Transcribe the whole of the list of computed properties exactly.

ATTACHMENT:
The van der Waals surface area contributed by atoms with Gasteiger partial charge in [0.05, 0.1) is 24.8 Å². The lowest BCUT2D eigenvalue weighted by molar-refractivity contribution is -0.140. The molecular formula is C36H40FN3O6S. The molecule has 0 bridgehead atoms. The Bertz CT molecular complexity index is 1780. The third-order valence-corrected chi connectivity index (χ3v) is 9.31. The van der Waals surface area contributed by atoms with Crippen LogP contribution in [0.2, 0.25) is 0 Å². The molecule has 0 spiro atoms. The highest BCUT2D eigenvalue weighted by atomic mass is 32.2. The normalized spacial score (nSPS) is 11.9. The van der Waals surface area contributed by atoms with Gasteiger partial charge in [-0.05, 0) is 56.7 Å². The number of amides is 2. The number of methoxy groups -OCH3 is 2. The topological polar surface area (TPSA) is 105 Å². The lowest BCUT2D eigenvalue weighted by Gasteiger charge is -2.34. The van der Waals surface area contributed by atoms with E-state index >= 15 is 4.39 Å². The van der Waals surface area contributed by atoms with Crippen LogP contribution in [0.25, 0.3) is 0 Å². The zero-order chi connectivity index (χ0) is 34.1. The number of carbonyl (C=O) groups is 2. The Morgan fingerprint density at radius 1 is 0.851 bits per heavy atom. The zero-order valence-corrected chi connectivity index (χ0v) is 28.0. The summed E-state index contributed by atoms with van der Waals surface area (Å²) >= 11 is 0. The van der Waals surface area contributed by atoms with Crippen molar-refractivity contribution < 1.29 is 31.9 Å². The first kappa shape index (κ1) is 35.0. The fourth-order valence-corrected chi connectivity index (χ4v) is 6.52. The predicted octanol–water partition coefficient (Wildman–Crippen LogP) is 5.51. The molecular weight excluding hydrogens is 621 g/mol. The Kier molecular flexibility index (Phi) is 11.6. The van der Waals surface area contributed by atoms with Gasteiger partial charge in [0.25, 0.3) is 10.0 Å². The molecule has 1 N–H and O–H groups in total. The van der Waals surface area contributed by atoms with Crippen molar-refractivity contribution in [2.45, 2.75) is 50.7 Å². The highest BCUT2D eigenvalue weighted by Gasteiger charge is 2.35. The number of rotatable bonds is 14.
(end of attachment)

The van der Waals surface area contributed by atoms with Gasteiger partial charge in [0.05, 0.1) is 24.8 Å². The lowest BCUT2D eigenvalue weighted by molar-refractivity contribution is -0.140. The molecular formula is C36H40FN3O6S. The molecule has 0 bridgehead atoms. The Bertz CT molecular complexity index is 1780. The third-order valence-corrected chi connectivity index (χ3v) is 9.31. The van der Waals surface area contributed by atoms with Crippen LogP contribution in [0.2, 0.25) is 0 Å². The molecule has 0 spiro atoms. The highest BCUT2D eigenvalue weighted by atomic mass is 32.2. The normalized spacial score (nSPS) is 11.9. The van der Waals surface area contributed by atoms with Gasteiger partial charge in [-0.05, 0) is 56.7 Å². The number of amides is 2. The number of methoxy groups -OCH3 is 2. The topological polar surface area (TPSA) is 105 Å². The lowest BCUT2D eigenvalue weighted by Gasteiger charge is -2.34. The van der Waals surface area contributed by atoms with E-state index >= 15 is 4.39 Å². The van der Waals surface area contributed by atoms with Crippen LogP contribution in [0.25, 0.3) is 0 Å². The zero-order chi connectivity index (χ0) is 34.1. The number of carbonyl (C=O) groups is 2. The Morgan fingerprint density at radius 1 is 0.851 bits per heavy atom. The zero-order valence-corrected chi connectivity index (χ0v) is 28.0. The summed E-state index contributed by atoms with van der Waals surface area (Å²) >= 11 is 0. The van der Waals surface area contributed by atoms with Crippen molar-refractivity contribution < 1.29 is 31.9 Å². The first kappa shape index (κ1) is 35.0. The fourth-order valence-corrected chi connectivity index (χ4v) is 6.52. The predicted octanol–water partition coefficient (Wildman–Crippen LogP) is 5.51. The molecular weight excluding hydrogens is 621 g/mol. The Kier molecular flexibility index (Phi) is 11.6. The van der Waals surface area contributed by atoms with Gasteiger partial charge in [0.25, 0.3) is 10.0 Å². The molecule has 1 N–H and O–H groups in total. The van der Waals surface area contributed by atoms with Crippen molar-refractivity contribution in [2.45, 2.75) is 50.7 Å². The highest BCUT2D eigenvalue weighted by Gasteiger charge is 2.35. The number of rotatable bonds is 14.